True cost of living measures for 10 provinces: Using an Engel Curve approach

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New Brunswick Institute for Research, Data and Training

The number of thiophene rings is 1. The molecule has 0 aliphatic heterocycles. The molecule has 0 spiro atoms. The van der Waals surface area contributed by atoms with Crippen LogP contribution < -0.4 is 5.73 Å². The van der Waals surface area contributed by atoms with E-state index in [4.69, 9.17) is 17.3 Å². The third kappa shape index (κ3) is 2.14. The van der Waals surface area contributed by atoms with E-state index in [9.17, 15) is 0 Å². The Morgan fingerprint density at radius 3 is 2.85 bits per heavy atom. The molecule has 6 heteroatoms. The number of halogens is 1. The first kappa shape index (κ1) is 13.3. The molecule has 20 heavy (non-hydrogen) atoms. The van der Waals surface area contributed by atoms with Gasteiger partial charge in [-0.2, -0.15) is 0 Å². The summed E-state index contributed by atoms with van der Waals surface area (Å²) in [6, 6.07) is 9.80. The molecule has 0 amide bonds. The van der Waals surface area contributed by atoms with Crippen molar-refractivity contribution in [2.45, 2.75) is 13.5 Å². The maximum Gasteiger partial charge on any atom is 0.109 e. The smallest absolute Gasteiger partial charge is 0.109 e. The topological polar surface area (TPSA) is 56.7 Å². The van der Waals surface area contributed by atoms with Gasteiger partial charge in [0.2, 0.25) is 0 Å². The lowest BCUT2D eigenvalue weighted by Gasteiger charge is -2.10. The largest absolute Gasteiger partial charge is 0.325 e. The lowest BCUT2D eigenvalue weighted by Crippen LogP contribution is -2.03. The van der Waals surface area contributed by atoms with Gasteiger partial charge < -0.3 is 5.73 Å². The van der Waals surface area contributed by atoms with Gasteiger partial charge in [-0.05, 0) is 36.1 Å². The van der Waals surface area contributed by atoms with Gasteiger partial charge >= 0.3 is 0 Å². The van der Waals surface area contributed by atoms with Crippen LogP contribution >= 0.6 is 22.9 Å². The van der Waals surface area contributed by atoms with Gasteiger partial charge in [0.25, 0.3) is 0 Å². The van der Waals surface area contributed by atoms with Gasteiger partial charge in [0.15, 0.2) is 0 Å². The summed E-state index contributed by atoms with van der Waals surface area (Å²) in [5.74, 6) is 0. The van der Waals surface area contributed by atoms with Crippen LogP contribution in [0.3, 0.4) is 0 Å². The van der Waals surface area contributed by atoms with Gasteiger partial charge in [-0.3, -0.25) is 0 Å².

What is the “True Cost of Living” in Canada? In Canada, the Consumer Price Index (CPI) is the official measure of the cost of living used by government and other organizations to make policy decisions, such as how to index salaries, public pension payments, and minimum wages. If the CPI does not accurately represent the cost of living, taxpayers could end up paying more than intended, and some households could receive less in the form of transfers and wages. It is therefore important that the “true cost of living” is measured accurately. Using 1997-2015 data from the Survey of Household Spending, researchers at the New Brunswick Institute for Research, Data and Training (NB-IRDT) construct “true cost of living” measures for subgroups of the Canadian population based on consumers’ behaviour while estimating biases in the official CPI. Results show that provincial CPI measurements significantly vary from the true cost of living – particularly after the 2008-2009 recession. While the CPI suggests no major shocks to the economy, this report suggests a sharp increase in the cost of living and a decrease in real incomes for all Canadian households – an economic shock that persisted beyond 2012, particularly for females and households with children. For instance, structural changes in the location and slope of Engel Curves after 2009 also appear to coincide with various economic shocks. For instance, gasoline prices increased abruptly in 2010, and energy and food prices have continued to rise. Likewise, after 2009, consumers faced tighter access to consumer credit, which was accompanied by an increase in consumers paying down debt during a time of rapid growth in commodity prices. These findings suggest that households were not buffering against price shocks following the 2008-2009 recession.